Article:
Cathay Pacific Airways is implementing new inspection protocols and taking some staff off flight duties as the Hong Kong-based carrier continues to investigate how oxygen bottles were emptied on three aircraft in recent weeks.

During preflight checks on the affected aircraft, some portable oxygen bottles were discovered to be partially or fully emptied. The portable bottles are for use by crew members in emergency situations. There are no indications yet as to how the bottles were discharged, or who was responsible. One aircraft was operated by subsidiary Cathay Dragon.

In a memo to staff, Cathay said it is “taking this issue very seriously and all cabin crew on the flights involved will be temporarily placed on the code DA while the investigation is conducted.” Code DA refers to “duty to be assigned” and effectively means suspension from flight duties. The airline said this step, applied to three flight crews, is intended “to facilitate investigations.”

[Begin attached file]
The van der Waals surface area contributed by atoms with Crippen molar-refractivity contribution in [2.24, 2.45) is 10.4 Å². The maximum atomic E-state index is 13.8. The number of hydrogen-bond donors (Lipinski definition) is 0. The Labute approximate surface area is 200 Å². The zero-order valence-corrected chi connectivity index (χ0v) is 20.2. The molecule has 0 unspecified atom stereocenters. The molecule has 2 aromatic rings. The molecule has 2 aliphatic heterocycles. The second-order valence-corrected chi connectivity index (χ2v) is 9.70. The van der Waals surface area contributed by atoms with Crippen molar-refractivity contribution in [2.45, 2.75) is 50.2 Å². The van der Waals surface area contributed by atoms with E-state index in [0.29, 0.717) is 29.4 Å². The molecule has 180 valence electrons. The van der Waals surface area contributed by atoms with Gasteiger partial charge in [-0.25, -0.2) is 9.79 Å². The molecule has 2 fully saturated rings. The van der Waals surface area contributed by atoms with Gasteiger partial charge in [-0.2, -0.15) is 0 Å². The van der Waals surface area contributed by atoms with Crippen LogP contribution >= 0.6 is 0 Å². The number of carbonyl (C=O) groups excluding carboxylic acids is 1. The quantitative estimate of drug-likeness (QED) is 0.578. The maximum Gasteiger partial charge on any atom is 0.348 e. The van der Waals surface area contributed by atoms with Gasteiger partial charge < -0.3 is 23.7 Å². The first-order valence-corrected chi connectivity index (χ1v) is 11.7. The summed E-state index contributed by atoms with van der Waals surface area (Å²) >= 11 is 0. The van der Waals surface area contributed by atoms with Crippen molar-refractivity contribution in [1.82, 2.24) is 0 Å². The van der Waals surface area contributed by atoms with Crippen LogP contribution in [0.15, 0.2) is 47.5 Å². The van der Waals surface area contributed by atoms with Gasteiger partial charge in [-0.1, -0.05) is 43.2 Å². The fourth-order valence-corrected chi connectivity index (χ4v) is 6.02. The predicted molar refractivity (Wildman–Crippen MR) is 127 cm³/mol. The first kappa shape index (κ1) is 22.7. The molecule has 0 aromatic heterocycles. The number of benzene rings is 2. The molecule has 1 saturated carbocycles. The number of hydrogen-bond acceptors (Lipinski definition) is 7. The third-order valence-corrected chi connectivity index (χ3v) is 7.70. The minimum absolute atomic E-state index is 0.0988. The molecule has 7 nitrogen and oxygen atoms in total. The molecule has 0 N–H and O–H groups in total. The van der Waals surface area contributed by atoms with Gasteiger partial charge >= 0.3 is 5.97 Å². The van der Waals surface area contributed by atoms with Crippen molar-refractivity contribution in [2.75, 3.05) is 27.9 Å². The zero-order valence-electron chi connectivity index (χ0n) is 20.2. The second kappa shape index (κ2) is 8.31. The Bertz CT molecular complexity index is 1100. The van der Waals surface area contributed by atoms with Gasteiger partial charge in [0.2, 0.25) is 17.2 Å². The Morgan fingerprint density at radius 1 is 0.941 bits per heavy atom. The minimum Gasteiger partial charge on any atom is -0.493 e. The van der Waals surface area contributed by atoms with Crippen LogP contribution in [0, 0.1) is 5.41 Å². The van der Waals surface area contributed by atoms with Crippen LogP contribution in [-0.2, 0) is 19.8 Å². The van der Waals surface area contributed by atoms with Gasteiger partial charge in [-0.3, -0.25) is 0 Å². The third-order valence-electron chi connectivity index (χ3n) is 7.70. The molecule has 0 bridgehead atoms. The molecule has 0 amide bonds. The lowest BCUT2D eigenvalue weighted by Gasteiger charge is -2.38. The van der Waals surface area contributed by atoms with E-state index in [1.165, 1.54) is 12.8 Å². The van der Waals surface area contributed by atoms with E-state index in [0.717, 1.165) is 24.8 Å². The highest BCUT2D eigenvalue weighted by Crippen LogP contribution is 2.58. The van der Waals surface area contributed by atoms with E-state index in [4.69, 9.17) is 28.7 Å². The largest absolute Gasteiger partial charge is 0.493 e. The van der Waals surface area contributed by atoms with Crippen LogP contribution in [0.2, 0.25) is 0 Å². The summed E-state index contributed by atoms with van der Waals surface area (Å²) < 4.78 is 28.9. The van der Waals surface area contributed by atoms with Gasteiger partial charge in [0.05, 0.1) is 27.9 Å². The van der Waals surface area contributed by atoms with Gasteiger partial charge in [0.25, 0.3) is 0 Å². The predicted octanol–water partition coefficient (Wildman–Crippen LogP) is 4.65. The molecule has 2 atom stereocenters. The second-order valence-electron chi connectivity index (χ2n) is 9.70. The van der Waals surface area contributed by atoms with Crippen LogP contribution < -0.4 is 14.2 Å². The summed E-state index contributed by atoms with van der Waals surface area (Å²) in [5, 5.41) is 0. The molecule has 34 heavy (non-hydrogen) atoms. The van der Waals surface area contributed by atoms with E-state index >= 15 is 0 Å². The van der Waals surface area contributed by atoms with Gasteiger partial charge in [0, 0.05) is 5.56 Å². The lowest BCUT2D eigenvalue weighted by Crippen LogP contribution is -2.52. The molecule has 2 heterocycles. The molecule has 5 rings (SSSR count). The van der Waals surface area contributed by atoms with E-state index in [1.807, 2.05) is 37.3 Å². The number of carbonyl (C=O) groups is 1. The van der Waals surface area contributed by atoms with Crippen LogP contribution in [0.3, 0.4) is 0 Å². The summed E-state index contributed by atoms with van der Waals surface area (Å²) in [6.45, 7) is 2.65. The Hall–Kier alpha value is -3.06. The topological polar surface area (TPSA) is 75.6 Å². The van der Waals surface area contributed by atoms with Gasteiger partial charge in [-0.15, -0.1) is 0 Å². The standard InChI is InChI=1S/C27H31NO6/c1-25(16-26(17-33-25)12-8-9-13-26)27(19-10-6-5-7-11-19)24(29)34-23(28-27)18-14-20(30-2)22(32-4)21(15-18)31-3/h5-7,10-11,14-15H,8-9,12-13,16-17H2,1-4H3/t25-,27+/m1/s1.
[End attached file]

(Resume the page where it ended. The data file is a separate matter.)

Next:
Cathay said the incidents are being investigated internally, and by police and regulatory authorities in Hong Kong and China. “The investigation team is following up with all relevant parties including ground staff, caterers, cleaners, engineers etc.,” the memo stated.

Cathay said cabin crew is responsible for ensuring emergency equipment is operational and safeguarding it during flight. “As such, with immediate effect, we will be implementing an inflight cabin monitoring program,” the memo stated. This will require crew to check the cabin, lavatories and crew rest areas at least every 60 min., “ensuring no suspicious activity.” Crew are also directed to “be extra vigilant to emergency equipment stowage areas.”

A notice to cabin crew included a list of things to monitor, including “abnormal smell, noise or temperature” in the cabin or crew rest areas.

The airline is also strengthening procedures for checking emergency equipment between flights. These checks will apply to all flights, both after disembarking passengers and preflight.

“We always conduct preflight inspections before every flight,” Cathay said in a separate media statement. “Recently, we have further strengthened our security measures to now include preflight, inflight and post-landing checks for every flight to ensure all emergency equipment is serviceable so that the safety of our crew and passengers is upheld at all times.”

Adrian Schofield,